UQ celebrates 80 years of teaching medicine

29 Aug 2016

Generations of the state’s doctors have started their medical careers at The University of Queensland, which is celebrating 80 years of medicine in 2016.

The program has graduated more than 13,000 students over the past eight decades, forging an enduring connection to the state’s medical community.

Dean of Medicine Professor Darrell Crawford said the anniversary provided an opportunity to reflect on UQ’s distinguished history of health and medical leadership.

“We are proud to celebrate 80 years of teaching, and to continue to be the leading provider of medical education and research within our state,” Professor Crawford said.

“I am especially proud of the more than 2500 unpaid clinicians – mostly alumni – who return to the University to teach in the medical program and pass on their broad experience to a new generation of learners.”

Established in 1936, UQ’s Faculty of Medicine offered Queensland’s first complete medical course.

Classes were held in various hastily adapted buildings across the city, until the purpose-built Mayne Medical School at Herston was officially opened in 1939.

The school has grown to become a global medical school, delivering Australia’s largest medical program with nine state-of-the-art clinical schools across Queensland.

“Close links with major hospitals and health services across Queensland ensure students are at the forefront of clinical teaching and practice,” Professor Crawford said.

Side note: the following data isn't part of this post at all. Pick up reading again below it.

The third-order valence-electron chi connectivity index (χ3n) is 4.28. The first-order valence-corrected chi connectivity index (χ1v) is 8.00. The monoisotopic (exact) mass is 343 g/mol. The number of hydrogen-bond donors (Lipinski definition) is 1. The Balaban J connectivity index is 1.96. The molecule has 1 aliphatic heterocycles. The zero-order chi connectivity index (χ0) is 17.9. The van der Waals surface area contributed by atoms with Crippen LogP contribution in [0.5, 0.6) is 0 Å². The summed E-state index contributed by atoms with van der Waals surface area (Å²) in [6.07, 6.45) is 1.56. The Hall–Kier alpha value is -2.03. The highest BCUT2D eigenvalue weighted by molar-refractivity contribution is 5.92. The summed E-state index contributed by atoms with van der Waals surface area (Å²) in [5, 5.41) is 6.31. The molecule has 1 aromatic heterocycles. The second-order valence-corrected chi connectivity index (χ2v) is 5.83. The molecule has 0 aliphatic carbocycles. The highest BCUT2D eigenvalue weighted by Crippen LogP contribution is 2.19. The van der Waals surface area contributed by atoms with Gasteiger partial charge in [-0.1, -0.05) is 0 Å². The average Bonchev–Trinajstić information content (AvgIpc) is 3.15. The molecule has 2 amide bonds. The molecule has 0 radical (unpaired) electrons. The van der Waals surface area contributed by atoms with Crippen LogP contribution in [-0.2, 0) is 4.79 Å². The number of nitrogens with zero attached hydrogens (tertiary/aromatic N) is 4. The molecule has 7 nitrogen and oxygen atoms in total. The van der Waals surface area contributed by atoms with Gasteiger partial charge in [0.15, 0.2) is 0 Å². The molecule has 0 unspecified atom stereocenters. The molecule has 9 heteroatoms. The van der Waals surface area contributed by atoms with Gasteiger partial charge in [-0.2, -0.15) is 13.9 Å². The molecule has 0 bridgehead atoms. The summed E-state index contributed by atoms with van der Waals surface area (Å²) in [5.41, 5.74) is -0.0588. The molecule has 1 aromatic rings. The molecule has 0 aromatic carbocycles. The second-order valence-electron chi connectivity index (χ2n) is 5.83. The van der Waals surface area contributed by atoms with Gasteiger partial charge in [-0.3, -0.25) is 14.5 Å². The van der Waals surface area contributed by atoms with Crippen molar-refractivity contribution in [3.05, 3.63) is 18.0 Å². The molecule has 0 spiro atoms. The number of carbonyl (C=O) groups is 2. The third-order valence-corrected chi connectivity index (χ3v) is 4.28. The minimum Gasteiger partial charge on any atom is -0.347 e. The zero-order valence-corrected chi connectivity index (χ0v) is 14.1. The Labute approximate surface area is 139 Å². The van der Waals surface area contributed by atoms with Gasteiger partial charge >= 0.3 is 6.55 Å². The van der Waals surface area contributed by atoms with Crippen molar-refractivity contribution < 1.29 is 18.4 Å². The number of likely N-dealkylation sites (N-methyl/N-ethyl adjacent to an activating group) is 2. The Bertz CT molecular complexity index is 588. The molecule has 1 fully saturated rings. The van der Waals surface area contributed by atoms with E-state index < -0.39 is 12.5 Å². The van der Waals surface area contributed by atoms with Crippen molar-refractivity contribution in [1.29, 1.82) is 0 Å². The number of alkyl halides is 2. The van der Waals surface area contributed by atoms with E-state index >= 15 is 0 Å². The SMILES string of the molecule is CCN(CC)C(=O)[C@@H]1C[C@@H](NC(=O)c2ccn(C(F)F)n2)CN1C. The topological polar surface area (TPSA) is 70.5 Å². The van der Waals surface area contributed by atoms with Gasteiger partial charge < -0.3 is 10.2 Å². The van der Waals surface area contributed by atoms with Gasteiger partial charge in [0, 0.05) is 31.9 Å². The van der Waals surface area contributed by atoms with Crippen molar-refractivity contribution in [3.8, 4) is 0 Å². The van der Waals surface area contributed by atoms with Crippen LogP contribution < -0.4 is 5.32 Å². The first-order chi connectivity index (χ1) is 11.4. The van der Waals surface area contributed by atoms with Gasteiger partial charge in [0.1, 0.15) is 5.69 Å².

The school’s reach has also extended internationally, with clinical schools located in New Orleans and Brunei, giving medical students an opportunity to be part of a global medical experience.

To celebrate the anniversary, more than 600 guests attended an 80 Years of Medicine Gala Dinner at Brisbane City Hall on Saturday night.

The event showcased family connections among alumni, including families with three generations of medical graduates.

UQ celebrates 80 years of teaching medicine

Guests included descendants of the inaugural class and father and son Bert and Peter Klug, graduates of the classes of 1953 and 1978.

Dr Bert Klug, who is now 94, survived the Holocaust and migrated to Australia in 1948.

“I had always had the ambition to become a doctor but because of war time events my education had been interrupted,” Dr Klug said.

“When we came here I still wanted to be a doctor and I was able to obtain an interview with the Dean of the Medical School who at the time was Professor Meyers.”

Professor Errol Solomon Meyers had been an ardent campaigner for a medical school in Queensland and the ES Meyers Lecture Theatre at the Herston campus is named in his honour.

The 80 Years of Medicine celebrations will continue when the Mayne Medical School Building at Herston opens its doors to the public during Brisbane Open House on Sunday 9 October.

Media: Kim Lyell, Faculty of Medicine, k.lyell@uq.edu.au+61 7 33465214, 0427 530647.